The article cited a December 2000 study by William M. Mercer Inc., a human resources and benefits firm, that showed only 31% of companies with 500 or more employees provide health coverage to retirees under the age of 65. That's down from 35% in 1999 and 46% in 1993. Part of the reason is an accounting rule that forces companies to report the benefits they owe to retirees as a liability. By cutting those benefits, they improved their balance sheets to look good for Wall Street.
Rep. John Tierney, D-Mass., has introduced the Emergency Retiree Health Benefits Protection Act of 2001, which would require employers to restore any post-retirement reductions or cancellations of health benefits, unless to do so would cause financial hardship. It also sets up a $5 billion loan guarantee fund for employers who need financial help to give their retirees benefits.
Tierney's bill is a hard enough sell, but universal health coverage will not make headway in Congress until the people demand it. Still, we got campaign finance reform moving. Write your senators c/o U.S. Senate, Washington, DC 20510; and your member of Congress c/o the House of Representatives, Washington, DC 20515; or phone them through the Capitol switchboard, 202-224-3121.
I don't envy Tom Daschle's task of herding those Democratic cats. As long as a John Breaux or a Zell Miller start off leaning toward the Republicans and are ready to cut a deal with them, Daschle has little more than the power of persuasion to keep them in line. That's where you, the voters, come in. If you live in a state with a Democratic senator, make sure he or she is on board with a progressive agenda. If you live in a state with a moderate Republican, such as James Jeffords of Vermont, Susan Collins and Olympia Snowe of Maine and Arlen Specter of Pennsylvania, work to get them on board.
The Congressional Progressive Caucus did count a victory April 6 when the US Senate approved Sen. Fritz Hollings' (D-S.C.) $85 billion amendment to the budget bill to provide a $500 rebate to every taxpayer in the US. The Progressive Caucus originally suggested the rebate plan, called "The American People's Dividend," although their plan would have given $300 to every man, woman and child in America. The idea gained the support of Sens. Joe Lieberman (D-Conn.) and Budget Chairman Pete Domenici (R-N.M.). Rep. Bernie Sanders, I-Vt., one of the architects of the plan, said it is fiscally responsible because it does not lock in huge long-term tax cuts for the wealthy that could create major deficits. Progressive Caucus Chairman Rep. Dennis Kucinich, D-Ohio, said, "Unlike President Bush's tax proposal which gives most of the tax benefits to the very few, the Progressive Caucus's proposal is fair because it gives every person equal tax relief."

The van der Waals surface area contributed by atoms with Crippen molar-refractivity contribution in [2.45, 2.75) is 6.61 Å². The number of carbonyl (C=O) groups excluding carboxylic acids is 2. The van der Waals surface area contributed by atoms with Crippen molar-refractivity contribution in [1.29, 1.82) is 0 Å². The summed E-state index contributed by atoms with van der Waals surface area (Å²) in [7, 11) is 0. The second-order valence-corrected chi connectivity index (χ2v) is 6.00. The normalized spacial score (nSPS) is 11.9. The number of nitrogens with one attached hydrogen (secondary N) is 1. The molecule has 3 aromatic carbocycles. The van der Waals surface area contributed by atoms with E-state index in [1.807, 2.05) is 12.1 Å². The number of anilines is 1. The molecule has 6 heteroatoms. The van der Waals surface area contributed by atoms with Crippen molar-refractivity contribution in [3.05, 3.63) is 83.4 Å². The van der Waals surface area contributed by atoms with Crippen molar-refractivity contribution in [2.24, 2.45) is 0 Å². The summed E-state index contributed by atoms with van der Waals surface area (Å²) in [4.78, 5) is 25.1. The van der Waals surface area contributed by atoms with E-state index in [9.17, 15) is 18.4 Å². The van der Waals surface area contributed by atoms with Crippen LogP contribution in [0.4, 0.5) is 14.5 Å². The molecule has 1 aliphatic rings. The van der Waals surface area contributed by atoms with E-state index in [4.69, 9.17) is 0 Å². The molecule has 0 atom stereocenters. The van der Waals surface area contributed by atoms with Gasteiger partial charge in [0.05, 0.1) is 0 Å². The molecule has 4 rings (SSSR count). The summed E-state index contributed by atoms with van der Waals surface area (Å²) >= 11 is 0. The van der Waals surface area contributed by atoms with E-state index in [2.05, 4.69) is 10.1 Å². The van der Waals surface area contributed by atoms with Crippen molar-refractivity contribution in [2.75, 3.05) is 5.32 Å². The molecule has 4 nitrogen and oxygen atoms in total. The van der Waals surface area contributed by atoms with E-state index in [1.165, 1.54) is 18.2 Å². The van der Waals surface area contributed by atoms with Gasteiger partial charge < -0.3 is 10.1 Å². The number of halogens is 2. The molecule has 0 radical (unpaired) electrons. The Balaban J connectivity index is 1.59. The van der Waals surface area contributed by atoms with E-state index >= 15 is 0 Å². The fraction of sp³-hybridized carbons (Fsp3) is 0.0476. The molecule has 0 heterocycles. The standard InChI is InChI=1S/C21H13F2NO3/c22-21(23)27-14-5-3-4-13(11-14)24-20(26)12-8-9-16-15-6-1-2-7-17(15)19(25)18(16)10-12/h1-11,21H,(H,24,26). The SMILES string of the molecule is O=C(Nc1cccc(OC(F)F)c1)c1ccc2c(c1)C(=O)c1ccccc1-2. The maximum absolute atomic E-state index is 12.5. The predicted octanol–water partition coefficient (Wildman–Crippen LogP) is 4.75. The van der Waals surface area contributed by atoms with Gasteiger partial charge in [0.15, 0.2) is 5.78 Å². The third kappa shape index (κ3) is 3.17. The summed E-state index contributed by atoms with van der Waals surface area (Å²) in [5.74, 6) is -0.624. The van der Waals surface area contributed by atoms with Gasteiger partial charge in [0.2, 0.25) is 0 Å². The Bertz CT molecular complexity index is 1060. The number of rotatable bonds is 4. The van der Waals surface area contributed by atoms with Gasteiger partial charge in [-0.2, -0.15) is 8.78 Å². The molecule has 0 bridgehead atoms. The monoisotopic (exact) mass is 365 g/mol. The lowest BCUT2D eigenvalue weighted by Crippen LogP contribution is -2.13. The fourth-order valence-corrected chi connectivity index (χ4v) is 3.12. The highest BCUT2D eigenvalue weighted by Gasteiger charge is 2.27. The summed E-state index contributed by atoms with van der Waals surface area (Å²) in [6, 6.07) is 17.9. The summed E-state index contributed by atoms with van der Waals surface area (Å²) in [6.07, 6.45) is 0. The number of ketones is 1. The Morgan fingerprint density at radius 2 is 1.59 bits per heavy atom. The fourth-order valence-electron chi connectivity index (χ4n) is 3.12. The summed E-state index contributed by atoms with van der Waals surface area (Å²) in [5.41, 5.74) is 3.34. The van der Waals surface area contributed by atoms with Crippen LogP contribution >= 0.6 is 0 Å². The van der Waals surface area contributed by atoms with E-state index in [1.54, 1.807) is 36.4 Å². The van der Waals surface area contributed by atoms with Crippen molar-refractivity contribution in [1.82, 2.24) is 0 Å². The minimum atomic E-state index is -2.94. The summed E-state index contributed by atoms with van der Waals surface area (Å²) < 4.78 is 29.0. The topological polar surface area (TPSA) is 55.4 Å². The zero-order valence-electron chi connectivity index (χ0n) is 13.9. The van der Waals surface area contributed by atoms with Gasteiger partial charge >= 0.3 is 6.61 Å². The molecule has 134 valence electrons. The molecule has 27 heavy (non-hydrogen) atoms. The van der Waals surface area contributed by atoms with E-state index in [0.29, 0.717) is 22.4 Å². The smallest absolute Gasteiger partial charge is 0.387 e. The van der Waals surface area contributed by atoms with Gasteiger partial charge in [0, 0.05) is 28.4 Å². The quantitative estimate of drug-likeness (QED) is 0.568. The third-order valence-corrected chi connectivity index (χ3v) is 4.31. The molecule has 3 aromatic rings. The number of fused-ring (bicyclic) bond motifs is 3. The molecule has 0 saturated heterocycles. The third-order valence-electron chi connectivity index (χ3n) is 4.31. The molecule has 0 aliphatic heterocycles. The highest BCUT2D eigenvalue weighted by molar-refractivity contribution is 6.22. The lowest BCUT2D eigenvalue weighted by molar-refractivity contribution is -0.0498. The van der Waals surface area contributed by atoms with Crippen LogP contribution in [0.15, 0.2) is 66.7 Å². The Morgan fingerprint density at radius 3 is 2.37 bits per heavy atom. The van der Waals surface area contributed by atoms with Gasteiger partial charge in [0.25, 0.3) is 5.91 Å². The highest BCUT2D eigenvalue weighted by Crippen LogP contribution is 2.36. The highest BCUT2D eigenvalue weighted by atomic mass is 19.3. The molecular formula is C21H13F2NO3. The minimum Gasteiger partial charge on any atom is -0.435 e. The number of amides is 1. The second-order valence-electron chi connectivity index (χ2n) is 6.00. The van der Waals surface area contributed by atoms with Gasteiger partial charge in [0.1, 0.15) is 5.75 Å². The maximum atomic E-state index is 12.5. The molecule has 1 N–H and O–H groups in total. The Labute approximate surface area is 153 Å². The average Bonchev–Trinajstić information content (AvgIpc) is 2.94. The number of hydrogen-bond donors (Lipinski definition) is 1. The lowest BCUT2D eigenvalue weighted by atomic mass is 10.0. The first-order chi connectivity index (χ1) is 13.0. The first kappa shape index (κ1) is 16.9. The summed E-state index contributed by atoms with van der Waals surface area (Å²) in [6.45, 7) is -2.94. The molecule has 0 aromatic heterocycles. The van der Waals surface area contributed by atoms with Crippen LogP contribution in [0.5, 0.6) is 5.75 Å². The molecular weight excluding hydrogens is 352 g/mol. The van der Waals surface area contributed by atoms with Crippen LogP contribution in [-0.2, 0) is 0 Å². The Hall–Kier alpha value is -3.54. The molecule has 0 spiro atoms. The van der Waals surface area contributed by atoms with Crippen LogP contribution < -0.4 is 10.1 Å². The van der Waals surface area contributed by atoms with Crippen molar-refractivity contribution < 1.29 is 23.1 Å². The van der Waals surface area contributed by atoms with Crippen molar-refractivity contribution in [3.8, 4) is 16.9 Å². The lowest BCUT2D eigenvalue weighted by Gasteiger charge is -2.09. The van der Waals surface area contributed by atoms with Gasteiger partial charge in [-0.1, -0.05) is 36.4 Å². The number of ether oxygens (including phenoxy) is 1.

Critics of the estate tax make a point of saying its repeal would help preserve small businesses and family farmers, but the April 8 New York Times cited Neil Harl, an Iowa State University economist, who said he has searched far and wide but he's never found a farm lost because of estate taxes. "It's a myth," he said. Even the American Farm Bureau Federation, one of the leading advocates for repeal, could not cite a case of a farm lost because of estate taxes. Still, the House of Representatives voted April 4 to reduce the tax and then abolish it in 2011. The bill now goes to the Senate.
Estate taxes are paid by few Americans because they are not assessed on the first $1.35 million of net worth left by a couple, the Times noted. Amounts above this are taxed at rates that begin at 43% and rise to 55% on amounts greater than $3 million. With other ways ways to reduce estate values for tax purposes, the tax averages 25% for the largest estates.
According to the IRS, only the richest 2% of Americans end up owing estate taxes, which generate $60 billion a year. Current law allows a farm couple to pass a $4.1 million estate untaxed, so long as the heirs continue farming for 10 years. Further refinements in the law might make it easier to pass farms and small businesses to heirs. But repeal of the estate tax is merely another sop to the super-rich. -- JMC